The aid policies at some of these colleges are surprisingly generous. While applying ED won’t work magic, an academically-qualified student with stats within the median in ED at near-Ivies will have a chance.
The Bottom Line
There are no guaranteed stats, tricks, or tactics to getting into schools that deny 95% or more of all applicants. So don’t believe the hype from anyone claiming they can get you in. Make an informed choice about which colleges to apply to and when, and start by analyzing data.
Many private admissions counselors are incredibly helpful, but none can (nor should) promise acceptance of any student anywhere. Though it probably goes without saying, the Varsity Blues scandal showed us there’s jail time involved with trying to skirt the current system. (And it seems it’s the parents who are the ones doing the time.)
Do not get so wrapped up in the process that you convince yourself there’s a golden ticket. There are variables at play that no individual can control. There are ways for your student to legally, ethically, and strategically increase their odds of acceptance.
If you look at the percentage of incoming seats filled by ED, it becomes clear that academically qualified applicants can expect a better chance of acceptance if they apply early.
At Brown, Columbia, and Dartmouth, the simple fact is that more than half the spots are already gone by the time RD applicants are even considered. But even worse, you’ll be competing against five times as many RD applicants for a shot at even fewer remaining spots than you would have in ED. (These colleges just get so many qualified applicants—far more than they have space to fit.)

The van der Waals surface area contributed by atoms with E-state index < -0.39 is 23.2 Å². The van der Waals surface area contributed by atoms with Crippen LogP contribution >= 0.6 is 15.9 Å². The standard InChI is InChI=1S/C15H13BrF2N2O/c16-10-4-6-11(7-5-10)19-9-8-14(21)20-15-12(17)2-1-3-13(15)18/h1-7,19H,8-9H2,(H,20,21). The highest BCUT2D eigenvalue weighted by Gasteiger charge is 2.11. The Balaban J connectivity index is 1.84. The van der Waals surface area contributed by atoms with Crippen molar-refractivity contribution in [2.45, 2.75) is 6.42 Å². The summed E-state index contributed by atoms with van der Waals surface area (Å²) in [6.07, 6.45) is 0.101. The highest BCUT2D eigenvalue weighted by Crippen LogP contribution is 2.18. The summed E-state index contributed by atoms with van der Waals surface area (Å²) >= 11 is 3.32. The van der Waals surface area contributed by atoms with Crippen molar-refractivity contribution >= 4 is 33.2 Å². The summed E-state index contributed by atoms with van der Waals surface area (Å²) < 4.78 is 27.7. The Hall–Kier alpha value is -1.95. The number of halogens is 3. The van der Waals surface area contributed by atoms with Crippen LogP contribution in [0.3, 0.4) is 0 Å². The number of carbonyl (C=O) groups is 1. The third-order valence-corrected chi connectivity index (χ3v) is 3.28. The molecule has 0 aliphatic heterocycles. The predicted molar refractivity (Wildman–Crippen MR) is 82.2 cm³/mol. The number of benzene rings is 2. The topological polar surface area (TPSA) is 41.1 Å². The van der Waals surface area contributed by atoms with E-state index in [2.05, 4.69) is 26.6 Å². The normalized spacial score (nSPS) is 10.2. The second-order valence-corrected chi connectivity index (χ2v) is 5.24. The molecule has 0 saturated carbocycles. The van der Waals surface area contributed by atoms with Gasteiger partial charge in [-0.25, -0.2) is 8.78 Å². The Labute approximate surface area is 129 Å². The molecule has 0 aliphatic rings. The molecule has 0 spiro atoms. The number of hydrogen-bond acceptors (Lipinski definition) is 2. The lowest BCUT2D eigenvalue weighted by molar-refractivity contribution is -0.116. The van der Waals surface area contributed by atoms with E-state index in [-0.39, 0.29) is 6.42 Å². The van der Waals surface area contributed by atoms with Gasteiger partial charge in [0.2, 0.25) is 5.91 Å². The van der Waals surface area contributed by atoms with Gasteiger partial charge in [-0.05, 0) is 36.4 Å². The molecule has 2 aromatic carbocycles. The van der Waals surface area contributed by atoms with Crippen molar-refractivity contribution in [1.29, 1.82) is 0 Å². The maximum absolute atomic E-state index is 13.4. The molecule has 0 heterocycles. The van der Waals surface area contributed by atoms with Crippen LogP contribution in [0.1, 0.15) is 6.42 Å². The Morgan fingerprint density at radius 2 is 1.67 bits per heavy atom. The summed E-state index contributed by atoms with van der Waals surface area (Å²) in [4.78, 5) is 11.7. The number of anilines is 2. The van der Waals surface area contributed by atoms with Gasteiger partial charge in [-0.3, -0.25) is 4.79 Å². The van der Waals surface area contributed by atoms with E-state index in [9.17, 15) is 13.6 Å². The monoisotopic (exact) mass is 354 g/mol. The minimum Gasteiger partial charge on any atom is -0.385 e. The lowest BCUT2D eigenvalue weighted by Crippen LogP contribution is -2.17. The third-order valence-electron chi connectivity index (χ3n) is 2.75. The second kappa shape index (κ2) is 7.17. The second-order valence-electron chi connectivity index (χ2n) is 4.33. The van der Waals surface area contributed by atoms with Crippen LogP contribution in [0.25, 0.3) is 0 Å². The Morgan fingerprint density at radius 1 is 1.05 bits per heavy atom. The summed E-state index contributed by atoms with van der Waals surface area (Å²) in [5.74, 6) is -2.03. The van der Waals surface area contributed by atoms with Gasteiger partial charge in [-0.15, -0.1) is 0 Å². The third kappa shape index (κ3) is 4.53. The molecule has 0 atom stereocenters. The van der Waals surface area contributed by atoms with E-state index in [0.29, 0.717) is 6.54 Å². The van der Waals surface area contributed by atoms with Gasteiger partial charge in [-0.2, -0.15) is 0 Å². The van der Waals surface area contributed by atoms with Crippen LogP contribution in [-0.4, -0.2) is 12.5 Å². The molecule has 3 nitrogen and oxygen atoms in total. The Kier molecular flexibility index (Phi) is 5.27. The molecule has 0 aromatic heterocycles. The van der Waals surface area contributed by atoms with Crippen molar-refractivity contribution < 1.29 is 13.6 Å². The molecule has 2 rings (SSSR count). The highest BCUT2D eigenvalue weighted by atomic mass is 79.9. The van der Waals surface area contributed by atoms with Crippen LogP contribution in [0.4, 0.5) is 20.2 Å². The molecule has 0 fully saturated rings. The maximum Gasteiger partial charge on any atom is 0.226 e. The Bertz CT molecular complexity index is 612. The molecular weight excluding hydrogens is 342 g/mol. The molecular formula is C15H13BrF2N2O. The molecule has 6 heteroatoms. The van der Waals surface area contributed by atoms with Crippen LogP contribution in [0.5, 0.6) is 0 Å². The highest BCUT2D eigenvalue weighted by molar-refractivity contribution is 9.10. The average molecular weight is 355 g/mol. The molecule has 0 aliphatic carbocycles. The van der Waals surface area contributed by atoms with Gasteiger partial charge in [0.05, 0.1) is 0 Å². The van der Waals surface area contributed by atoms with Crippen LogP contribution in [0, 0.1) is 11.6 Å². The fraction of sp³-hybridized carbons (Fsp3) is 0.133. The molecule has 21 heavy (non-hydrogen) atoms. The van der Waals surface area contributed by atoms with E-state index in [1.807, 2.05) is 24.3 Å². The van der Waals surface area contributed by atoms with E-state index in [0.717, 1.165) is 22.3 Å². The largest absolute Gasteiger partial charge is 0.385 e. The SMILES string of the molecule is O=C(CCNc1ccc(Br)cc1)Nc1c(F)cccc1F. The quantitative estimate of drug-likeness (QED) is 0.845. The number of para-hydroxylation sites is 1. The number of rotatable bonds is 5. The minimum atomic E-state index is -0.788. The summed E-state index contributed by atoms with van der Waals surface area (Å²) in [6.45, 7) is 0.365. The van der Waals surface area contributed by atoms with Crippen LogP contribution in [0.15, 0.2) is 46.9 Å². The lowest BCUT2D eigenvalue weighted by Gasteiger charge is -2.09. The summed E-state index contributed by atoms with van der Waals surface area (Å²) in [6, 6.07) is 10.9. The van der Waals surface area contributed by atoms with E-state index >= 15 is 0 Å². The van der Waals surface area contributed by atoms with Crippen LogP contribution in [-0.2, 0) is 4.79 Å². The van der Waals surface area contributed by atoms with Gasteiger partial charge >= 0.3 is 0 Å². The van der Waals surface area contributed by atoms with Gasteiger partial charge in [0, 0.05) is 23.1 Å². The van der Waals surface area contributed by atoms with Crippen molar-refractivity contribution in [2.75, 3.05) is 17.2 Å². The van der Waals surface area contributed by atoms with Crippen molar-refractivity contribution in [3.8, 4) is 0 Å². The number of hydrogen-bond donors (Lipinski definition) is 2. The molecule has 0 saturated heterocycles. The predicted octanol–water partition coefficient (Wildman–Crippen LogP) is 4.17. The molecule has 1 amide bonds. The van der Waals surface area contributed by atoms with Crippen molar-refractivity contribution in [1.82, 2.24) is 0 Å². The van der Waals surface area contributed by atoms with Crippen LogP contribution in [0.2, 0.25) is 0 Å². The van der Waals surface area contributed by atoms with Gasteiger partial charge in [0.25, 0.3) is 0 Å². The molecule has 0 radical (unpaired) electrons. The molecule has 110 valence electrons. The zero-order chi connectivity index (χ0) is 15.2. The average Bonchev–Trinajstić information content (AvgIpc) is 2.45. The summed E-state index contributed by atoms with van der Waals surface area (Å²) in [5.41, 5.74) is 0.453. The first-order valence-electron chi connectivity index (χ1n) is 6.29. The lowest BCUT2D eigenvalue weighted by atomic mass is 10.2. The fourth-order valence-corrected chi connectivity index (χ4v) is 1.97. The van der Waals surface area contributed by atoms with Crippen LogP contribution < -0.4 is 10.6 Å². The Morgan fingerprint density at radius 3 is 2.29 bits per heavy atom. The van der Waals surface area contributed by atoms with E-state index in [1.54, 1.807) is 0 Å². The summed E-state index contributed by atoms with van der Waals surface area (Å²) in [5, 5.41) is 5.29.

Nevertheless, it can be strategic and financially advantageous to apply ED or single choice early action (SCEA) at a college that:
- offers enough aid to meet your full need (without including loans in their aid package)
- accepts students “need blind” (without considering their ability to pay)
- gets upwards of 20 or more applicants for every available spot
The hot tip and secret is that ED is not just something the very rich (or very poor) benefit from. It can (and often does) work for the middle class at colleges when:
- the NPC is affordable
- the student would love to go the school
- the student has almost all A’s
- the student has aced the highest course rigor available at their high school
- the student’s standardized test scores are within the median for the college
- there’s only a 2-6% chance of getting in during RD
This is what no one is telling you.
Applying ED makes real, strategic, and financial sense for a lot of us. But you’ll need to check the NPC and CDS to find out for sure first.
This is precisely why my goddaughter and daughter applied ED. And aside from the fact that they spent their last semester of high school not-stressing over admissions, and they love their colleges, the best part is that neither of our families (nor the girls) had to take on debt to afford their bachelor’s degrees.
Yes, there will always be scores of applicants who apply chasing the prestige of a name-brand school, regardless of the cost or their academic qualifications—but that’s their business.
However, in all the razzle-dazzle and glitz, there are pragmatic applicants who also apply ED to Ivy+ schools and near-Ivies. Because, after financial aid, they can end up being among the most affordable options available. (Yes, even for middle class families.) The real trouble is getting in at all.
So leveraging data, facts, numbers, the NPC, and the CDS to make strategic and informed decisions—and a strategy about where and when to apply—really can save you money while getting a great education.
TIP: When building your college list, you don’t have to search for individual common data sets and do your own calculations. You can find links to net price calculators, data on yield and regular/early decision, and much more with R2C’s College Insights Tool.